Trina Raccine walks from room to room, making sure we understand that these are sterile spaces with different kinds of pressure and air locks.
“We are trying to protect what we are making from ourselves,” said Raccine, the associate director of vaccine development at the Vaccine and Infectious Disease Organization (VIDO) at the University of Saskatchewan.
“We don’t want to contaminate what we are making. But our larger Inter-Vac building, our containment level three facility, it’s the opposite — normally we are trying to protect ourselves from what we are working with,” Raccine said.
On Monday, CBC Saskatchewan was given advance access to Saskatoon’s newly completed vaccine development facility.
During the tour, Raccine explained each room and piece of machinery with what seemed like a massive smile on her face. It’s difficult to say for sure as masks are required inside the facility.
The $28 million vaccine development centre lives inside VIDO’s Level 3 containment facility. That distinction makes the facility the first of its kind in Canada. It is the country’s largest containment facility and one of only a few in the world. It was paid for through a combined effort by the City of Saskatoon, the government of Saskatchewan and the federal government.
“It’s really exciting and rewarding to see that finally this has now become reality and that soon we will be able to manufacture vaccines here at VIDO,” said director and CEO Volker Gerdts.
VIDO’s facility is unique because it can make both human and animal vaccines for potentially dangerous viruses, categorized up to Level 3. Eventually, VIDO would like to acquire Level 4 status and work with the most dangerous of pathogens.
Right now, the project is on a pilot scale — this allows for a quick transition from discovery research to clinical trials. And because it’s all in the same place, everything happens under one roof.
The facility can also create any kind of vaccine, Gertds said, whether that is protein subunit, RNA, viral vectors, live or inactive vaccines.
However, commercial production is only approved for animal vaccines. For human intended vaccines, the approval stops at clinical trials — unless there is an emergency.
“VIDO is not going to be a commercial vaccine manufacturer,” he said. “We are a research organization and we really are focusing on manufacturing vaccines that were discovered in lab either here at VIDO or at the university or at other universities or small biotech companies who don’t have the resources to build their own manufacturing facility.”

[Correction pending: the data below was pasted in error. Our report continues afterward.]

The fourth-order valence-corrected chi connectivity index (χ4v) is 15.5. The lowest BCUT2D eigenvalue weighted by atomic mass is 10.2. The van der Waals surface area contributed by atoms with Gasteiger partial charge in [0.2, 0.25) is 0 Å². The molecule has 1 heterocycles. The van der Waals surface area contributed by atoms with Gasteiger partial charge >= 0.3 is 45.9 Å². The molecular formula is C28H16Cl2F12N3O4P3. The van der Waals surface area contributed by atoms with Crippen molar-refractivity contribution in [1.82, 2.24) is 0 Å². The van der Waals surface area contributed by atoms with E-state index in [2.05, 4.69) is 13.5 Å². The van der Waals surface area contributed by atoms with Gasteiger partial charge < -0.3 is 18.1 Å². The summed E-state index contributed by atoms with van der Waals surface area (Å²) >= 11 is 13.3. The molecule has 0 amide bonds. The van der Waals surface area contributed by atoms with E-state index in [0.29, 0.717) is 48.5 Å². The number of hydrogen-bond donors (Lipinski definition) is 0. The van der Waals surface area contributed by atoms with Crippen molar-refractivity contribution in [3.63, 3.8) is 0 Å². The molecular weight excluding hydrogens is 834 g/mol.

The facility’s goal is to have between a 90 or 100 day turnaround time for vaccines. The maximum capacity for production will depend on each vaccine’s technology.
However, Gerdts said the facility could produce 40 million doses of its own COVID-19 vaccine every year, which is currently in phase two of clinical trials.
Right now, the facility is nowhere near ready for that. There is a long on-boarding (commissioning) process to make sure everything works the way it needs to. VIDO hope to have it fully functional by the fourth quarter of 2023.
A researcher’s dream
For 20 years, working in the field of viruses and immunology was a way for VIDO virologist Alyson Kelvin to help people. Having this expanded facility is the cherry on top, she said.
“To have something where we can make a difference — and without vaccine manufacturing capacity in Canada — having that here in my own institution, is probably the most exciting point of my career,” Kelvin said.
Kelvin is a member of the World Health Organization’s committee on the SARS-CoV2 vaccine design. She has been involved in emerging virus research since 2003 when she participated in the response to the SARS-CoV epidemic in Toronto.
She is not the only scientist on the grounds of VIDO that is excited about the facility’s potential.
Arinjay Banerjee was born in Calcutta, India but now lives and works in Saskatoon both as a lecturer and research scientist. He finished his doctoral research at the University of Saskatchewan in 2018, specifically looking at bat-borne zoonotic viruses.
“There are coronaviruses in wildlife reservoirs, especially in bats, that could make the jump into humans. We’ve known this for over a decade before COVID-19. What we now know is that viruses are extremely unpredictable and humans and scientists are extremely unprepared in dealing with these viruses. Hopefully … we can change that,” he said.
Banerjee worked in Toronto during the pandemic. He says it was a combination of his history at the U of S and the opportunities possible with high containment pathogens at VIDO that brought him back to Saskatoon.
“I think this is the best place, certainly in Canada, and definitely one of the top on the planet to [study] emerging pathogens,” he said.
Gerdts said that is what is helping recruitment and drawing scientists and the brightest minds in the world to the facility. Eight more scientists have been hired to work there over the last 15 months, he said.
Pandemic reveals gaps
According to Gerdts, the pandemic highlighted real gaps and shortages in Canada’s vaccine research and manufacturing capacity.
“To hire new staff, it often took six months,” he said. “It’s challenging to find people who can work in these very unique conditions where you wear PPE. You can’t go to the bathroom, you can’t drink or anything. It’s not an easy job.”
Gerdts said Canada needs to invest in training the next generation so that when another pandemic comes along we are better prepared.
The federal government is making an effort in that regard. Last year, it announced a biomanufacturing and life sciences strategy, which included $2.2 billion in funding for projects across the country. The goal is to ensure readiness for future pandemics and other health threats.